£3.64bn in bad debts was written off by credit card companies in 2011 according to figures from the Bank of England. This equates to a massive 7% of all the outstanding debts on people’s credit cards being deemed unrecoverable.
Although the figure is very high it is actually lower than the £5.32bn in 2012 and the £4.12bn in 2009. The writing off of credit card debt surged during the aftermath of the 2008 international banking crisis. The average between 2006 and 2008 was £3bn.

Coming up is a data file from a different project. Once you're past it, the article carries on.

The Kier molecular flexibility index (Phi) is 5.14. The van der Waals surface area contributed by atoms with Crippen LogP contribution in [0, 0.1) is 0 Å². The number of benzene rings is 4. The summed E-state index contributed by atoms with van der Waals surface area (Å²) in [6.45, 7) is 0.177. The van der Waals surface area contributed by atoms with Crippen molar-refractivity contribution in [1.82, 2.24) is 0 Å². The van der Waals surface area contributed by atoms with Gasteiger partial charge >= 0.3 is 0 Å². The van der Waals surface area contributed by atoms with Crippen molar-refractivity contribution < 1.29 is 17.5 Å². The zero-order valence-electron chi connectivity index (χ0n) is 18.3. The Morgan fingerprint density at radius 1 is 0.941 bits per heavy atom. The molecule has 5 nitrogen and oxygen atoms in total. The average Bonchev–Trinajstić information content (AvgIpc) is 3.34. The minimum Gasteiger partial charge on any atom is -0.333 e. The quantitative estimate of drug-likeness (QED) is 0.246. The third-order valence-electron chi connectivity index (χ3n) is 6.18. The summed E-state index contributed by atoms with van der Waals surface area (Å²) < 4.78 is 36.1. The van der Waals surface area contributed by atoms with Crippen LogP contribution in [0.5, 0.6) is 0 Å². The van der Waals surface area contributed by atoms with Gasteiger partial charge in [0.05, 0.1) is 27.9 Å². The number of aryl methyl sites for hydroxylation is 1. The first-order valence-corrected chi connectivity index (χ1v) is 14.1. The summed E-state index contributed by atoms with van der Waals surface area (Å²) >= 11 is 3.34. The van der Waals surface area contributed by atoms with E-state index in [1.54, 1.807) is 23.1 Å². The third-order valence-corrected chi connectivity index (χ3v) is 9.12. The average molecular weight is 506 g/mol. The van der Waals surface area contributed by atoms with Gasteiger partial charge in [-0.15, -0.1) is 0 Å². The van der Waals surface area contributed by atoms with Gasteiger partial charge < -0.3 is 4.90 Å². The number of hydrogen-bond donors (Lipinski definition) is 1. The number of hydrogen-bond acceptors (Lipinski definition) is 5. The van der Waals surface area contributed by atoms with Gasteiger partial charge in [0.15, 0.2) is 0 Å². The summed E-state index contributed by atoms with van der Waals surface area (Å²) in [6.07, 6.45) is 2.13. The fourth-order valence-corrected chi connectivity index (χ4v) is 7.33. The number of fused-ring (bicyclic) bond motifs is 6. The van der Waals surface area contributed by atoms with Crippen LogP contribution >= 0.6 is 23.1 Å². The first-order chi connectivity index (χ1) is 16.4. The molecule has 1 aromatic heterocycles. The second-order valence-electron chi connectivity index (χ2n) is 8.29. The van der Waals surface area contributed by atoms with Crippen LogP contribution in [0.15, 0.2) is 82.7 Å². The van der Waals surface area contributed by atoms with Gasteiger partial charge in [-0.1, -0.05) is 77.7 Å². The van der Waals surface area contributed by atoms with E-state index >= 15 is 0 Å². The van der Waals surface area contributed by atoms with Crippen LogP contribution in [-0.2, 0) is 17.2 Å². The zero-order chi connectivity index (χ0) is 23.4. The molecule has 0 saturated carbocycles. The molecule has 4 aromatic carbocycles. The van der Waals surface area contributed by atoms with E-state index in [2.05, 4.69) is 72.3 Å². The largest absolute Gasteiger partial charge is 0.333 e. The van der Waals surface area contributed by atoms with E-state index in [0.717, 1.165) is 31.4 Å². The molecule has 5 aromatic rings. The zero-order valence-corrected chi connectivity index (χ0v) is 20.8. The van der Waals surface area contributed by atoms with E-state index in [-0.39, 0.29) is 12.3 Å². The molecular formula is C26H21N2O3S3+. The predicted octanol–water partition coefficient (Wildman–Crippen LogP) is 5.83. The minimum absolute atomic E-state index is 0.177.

The rise in unrecoverable debt has made banks much more fussy about who they give credit cards to now. “Most of the major lenders have become very choosy in the last few years about who they will lend to with a card,” said David Black of Defaqto. “This makes it more difficult for many people to borrow, which in turn prevents them building up bad debts in the first place.”
Because of the inability to get a credit card a lot of people turn to short term loans such as payday loans to get by when they are strapped for cash. It is often not the first choice for many people but they have very few alternatives to raise cash at short notice. There is however a rising trend in people making use of short term cash loans for convenience.